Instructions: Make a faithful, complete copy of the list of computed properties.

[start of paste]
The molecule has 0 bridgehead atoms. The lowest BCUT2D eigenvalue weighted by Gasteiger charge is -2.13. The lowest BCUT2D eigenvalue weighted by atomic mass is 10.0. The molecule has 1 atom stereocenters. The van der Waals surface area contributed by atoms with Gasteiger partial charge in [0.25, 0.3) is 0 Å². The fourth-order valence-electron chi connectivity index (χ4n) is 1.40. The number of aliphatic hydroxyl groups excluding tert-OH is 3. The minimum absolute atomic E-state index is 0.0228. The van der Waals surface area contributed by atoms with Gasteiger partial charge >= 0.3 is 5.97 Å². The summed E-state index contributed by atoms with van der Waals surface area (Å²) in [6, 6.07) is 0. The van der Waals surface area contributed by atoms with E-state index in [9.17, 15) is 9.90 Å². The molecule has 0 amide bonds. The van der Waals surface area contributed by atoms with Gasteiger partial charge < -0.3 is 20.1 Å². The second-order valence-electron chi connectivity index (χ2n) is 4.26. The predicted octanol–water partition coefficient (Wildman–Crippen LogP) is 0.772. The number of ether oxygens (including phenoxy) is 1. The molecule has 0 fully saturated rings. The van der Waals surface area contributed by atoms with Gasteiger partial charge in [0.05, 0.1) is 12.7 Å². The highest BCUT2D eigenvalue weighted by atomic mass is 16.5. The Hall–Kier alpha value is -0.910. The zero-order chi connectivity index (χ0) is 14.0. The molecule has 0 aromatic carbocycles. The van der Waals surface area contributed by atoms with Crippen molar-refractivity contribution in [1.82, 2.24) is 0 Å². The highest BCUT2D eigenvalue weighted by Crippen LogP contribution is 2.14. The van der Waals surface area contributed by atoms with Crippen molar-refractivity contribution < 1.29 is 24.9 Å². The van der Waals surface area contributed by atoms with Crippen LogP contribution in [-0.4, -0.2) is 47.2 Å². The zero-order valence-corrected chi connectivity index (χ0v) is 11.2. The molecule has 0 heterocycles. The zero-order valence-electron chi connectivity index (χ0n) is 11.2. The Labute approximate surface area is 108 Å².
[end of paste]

The molecule has 0 bridgehead atoms. The lowest BCUT2D eigenvalue weighted by Gasteiger charge is -2.13. The lowest BCUT2D eigenvalue weighted by atomic mass is 10.0. The molecule has 1 atom stereocenters. The van der Waals surface area contributed by atoms with Gasteiger partial charge in [0.25, 0.3) is 0 Å². The fourth-order valence-electron chi connectivity index (χ4n) is 1.40. The number of aliphatic hydroxyl groups excluding tert-OH is 3. The minimum absolute atomic E-state index is 0.0228. The van der Waals surface area contributed by atoms with Gasteiger partial charge >= 0.3 is 5.97 Å². The summed E-state index contributed by atoms with van der Waals surface area (Å²) in [6, 6.07) is 0. The van der Waals surface area contributed by atoms with E-state index in [9.17, 15) is 9.90 Å². The molecule has 0 amide bonds. The van der Waals surface area contributed by atoms with Gasteiger partial charge < -0.3 is 20.1 Å². The second-order valence-electron chi connectivity index (χ2n) is 4.26. The predicted octanol–water partition coefficient (Wildman–Crippen LogP) is 0.772. The number of ether oxygens (including phenoxy) is 1. The molecule has 0 fully saturated rings. The van der Waals surface area contributed by atoms with Gasteiger partial charge in [0.05, 0.1) is 12.7 Å². The highest BCUT2D eigenvalue weighted by atomic mass is 16.5. The Hall–Kier alpha value is -0.910. The zero-order chi connectivity index (χ0) is 14.0. The molecule has 0 aromatic carbocycles. The van der Waals surface area contributed by atoms with Crippen molar-refractivity contribution in [1.82, 2.24) is 0 Å². The highest BCUT2D eigenvalue weighted by Crippen LogP contribution is 2.14. The van der Waals surface area contributed by atoms with Crippen molar-refractivity contribution < 1.29 is 24.9 Å². The van der Waals surface area contributed by atoms with Crippen LogP contribution in [-0.4, -0.2) is 47.2 Å². The zero-order valence-corrected chi connectivity index (χ0v) is 11.2. The molecule has 0 heterocycles. The zero-order valence-electron chi connectivity index (χ0n) is 11.2. The Labute approximate surface area is 108 Å².